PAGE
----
Introduction to the stock market

30 Jul 2021

What is the stock market?

The stock market is a place to buy ownership in publicly traded companies. The stock market is comprised of stock exchanges where stock transactions for companies take place. These include The New York Stock Exchange (NYSE), Nasdaq, and the Chicago Board Options Exchange (CBOE). Stock exchanges are responsible for price transparency, liquidity, and price discovery for each company listed with them. Your image of wall street might be a room crammed with people waving papers and yelling to get their orders filled, however, now trading is often handled by computers which are much faster and efficient. Trading companies will pay millions of dollars to trim a few inches from their wired connection to the exchange servers to shave milliseconds from their transaction times but that is a topic for another article.

Each company listed in the market will fall into a sector or the type of business that company is in. For example, Apple falls into the "Technology" sector, Visa in the "Financial" sector, while Pepsi and Coca-cola represent the "Consumer Defensive" sector. For a full sector map of the S&P 500 companies and how they are doing today, check out Finviz.

I can own part of a company?

Companies register to become a publicly-traded entity by issuing an initial public offering (IPO). The company can raise funds to grow its business by selling small portions of the company (shares) to the public. If you buy their shares, you become a partial owner in that company. After an IPO, a company may also issue new shares which dilute the number of shares in circulation or can buy back shares to reduce the number of shares outstanding. With ownership of a profitable and high-quality company, your investment can grow as more people buy into the stock and drive demand up or if the company pays dividends. Dividends are a way for a company to directly send you your fair share of the profits.

How do I start investing?

First, you will need to open an account with an online broker. While you are waiting for your funds to be transferred to your new broker account begin to familiarize yourself with the platform. Find if your platform has a stock screener and play around with the inputs based on the strategy you decide to follow. Adjust your chart settings to your liking. The most common indicators used on stock charts are the 10, 20, and 50-day simple moving averages. These indicators are a good starting point to become familiar with identifying trends without getting too complicated. Find out if your broker offers paper trading to try out your strategies with no risk to your real money!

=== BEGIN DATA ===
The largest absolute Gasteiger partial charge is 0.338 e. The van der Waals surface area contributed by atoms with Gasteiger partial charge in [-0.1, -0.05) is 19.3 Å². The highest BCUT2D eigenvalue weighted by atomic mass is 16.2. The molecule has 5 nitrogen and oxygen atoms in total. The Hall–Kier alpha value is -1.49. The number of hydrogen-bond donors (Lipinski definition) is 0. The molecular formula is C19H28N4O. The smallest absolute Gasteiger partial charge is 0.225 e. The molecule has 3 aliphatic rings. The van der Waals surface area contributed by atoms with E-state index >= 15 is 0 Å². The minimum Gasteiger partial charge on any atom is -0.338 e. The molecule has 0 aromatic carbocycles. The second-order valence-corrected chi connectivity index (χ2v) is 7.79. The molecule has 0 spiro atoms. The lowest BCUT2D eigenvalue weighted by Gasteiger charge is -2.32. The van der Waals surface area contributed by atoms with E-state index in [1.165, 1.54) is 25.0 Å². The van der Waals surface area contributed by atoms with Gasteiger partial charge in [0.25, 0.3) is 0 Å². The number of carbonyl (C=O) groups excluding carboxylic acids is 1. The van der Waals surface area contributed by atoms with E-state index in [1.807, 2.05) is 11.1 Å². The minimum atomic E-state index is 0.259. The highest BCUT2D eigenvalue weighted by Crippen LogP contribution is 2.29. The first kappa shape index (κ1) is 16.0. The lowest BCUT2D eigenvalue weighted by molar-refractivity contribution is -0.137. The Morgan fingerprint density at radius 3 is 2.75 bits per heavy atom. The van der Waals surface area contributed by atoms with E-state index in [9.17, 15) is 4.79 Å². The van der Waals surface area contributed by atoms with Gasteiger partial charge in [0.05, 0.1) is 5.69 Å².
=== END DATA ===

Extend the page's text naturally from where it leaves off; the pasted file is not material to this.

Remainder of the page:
Once your funds are in your account and you have identified a company you feel comfortable investing in you will have to wait until markets open. Markets on non-holiday weekdays open at 9:30 AM EST and close at 4:00 PM EST. To place a buy order trade, select how many shares (dollar amount you want to invest divided by share price) and select an order type. Order types are how your bid will act when sent to the exchange. A market order will execute as soon as there are shares available for the current market price. A limit order is placed at a price lower than the current market price, if the price dips below to your limit price the order will be executed and you will be issued the number of shares for the limit price. A stop order is placed at a price above the current market price. If the stock price increases to your stop order price, the order will be executed and you will get the number of shares at the stop price you selected. When you decide to sell, simply issue a sell order the same way you created your initial buy order. That is it, your first market transaction, congrats!